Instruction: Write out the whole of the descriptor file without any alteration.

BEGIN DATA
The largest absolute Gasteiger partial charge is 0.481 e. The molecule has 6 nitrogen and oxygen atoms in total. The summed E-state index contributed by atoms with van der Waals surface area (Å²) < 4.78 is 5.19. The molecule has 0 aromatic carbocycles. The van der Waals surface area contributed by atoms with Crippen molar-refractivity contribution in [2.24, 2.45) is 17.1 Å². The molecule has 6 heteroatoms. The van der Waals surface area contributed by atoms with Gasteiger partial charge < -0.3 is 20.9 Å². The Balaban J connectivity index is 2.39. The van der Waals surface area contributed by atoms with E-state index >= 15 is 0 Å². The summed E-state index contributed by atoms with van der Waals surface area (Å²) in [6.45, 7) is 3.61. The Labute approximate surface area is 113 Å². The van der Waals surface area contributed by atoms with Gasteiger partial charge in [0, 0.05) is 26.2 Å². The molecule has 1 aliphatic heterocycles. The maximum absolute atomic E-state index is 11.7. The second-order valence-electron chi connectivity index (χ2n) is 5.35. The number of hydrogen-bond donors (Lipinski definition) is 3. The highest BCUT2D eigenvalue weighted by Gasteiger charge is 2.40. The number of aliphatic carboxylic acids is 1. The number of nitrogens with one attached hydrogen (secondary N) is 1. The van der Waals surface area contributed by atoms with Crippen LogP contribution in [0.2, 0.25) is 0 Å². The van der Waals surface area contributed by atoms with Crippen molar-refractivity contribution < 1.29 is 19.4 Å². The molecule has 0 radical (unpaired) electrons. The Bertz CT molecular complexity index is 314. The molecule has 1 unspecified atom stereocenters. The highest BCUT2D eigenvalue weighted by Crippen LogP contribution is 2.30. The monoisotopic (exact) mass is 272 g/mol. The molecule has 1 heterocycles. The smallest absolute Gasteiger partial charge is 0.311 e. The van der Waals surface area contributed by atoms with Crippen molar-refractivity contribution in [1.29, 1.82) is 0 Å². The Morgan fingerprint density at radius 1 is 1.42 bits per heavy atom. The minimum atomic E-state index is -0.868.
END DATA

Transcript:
The largest absolute Gasteiger partial charge is 0.481 e. The molecule has 6 nitrogen and oxygen atoms in total. The summed E-state index contributed by atoms with van der Waals surface area (Å²) < 4.78 is 5.19. The molecule has 0 aromatic carbocycles. The van der Waals surface area contributed by atoms with Crippen molar-refractivity contribution in [2.24, 2.45) is 17.1 Å². The molecule has 6 heteroatoms. The van der Waals surface area contributed by atoms with Gasteiger partial charge < -0.3 is 20.9 Å². The Balaban J connectivity index is 2.39. The van der Waals surface area contributed by atoms with E-state index >= 15 is 0 Å². The summed E-state index contributed by atoms with van der Waals surface area (Å²) in [6.45, 7) is 3.61. The Labute approximate surface area is 113 Å². The van der Waals surface area contributed by atoms with Gasteiger partial charge in [0, 0.05) is 26.2 Å². The molecule has 1 aliphatic heterocycles. The maximum absolute atomic E-state index is 11.7. The second-order valence-electron chi connectivity index (χ2n) is 5.35. The number of hydrogen-bond donors (Lipinski definition) is 3. The highest BCUT2D eigenvalue weighted by Gasteiger charge is 2.40. The number of aliphatic carboxylic acids is 1. The number of nitrogens with one attached hydrogen (secondary N) is 1. The van der Waals surface area contributed by atoms with Crippen LogP contribution in [0.2, 0.25) is 0 Å². The van der Waals surface area contributed by atoms with Crippen molar-refractivity contribution < 1.29 is 19.4 Å². The molecule has 0 radical (unpaired) electrons. The Bertz CT molecular complexity index is 314. The molecule has 1 unspecified atom stereocenters. The highest BCUT2D eigenvalue weighted by Crippen LogP contribution is 2.30. The monoisotopic (exact) mass is 272 g/mol. The molecule has 1 heterocycles. The smallest absolute Gasteiger partial charge is 0.311 e. The van der Waals surface area contributed by atoms with Crippen molar-refractivity contribution in [1.29, 1.82) is 0 Å². The Morgan fingerprint density at radius 1 is 1.42 bits per heavy atom. The minimum atomic E-state index is -0.868.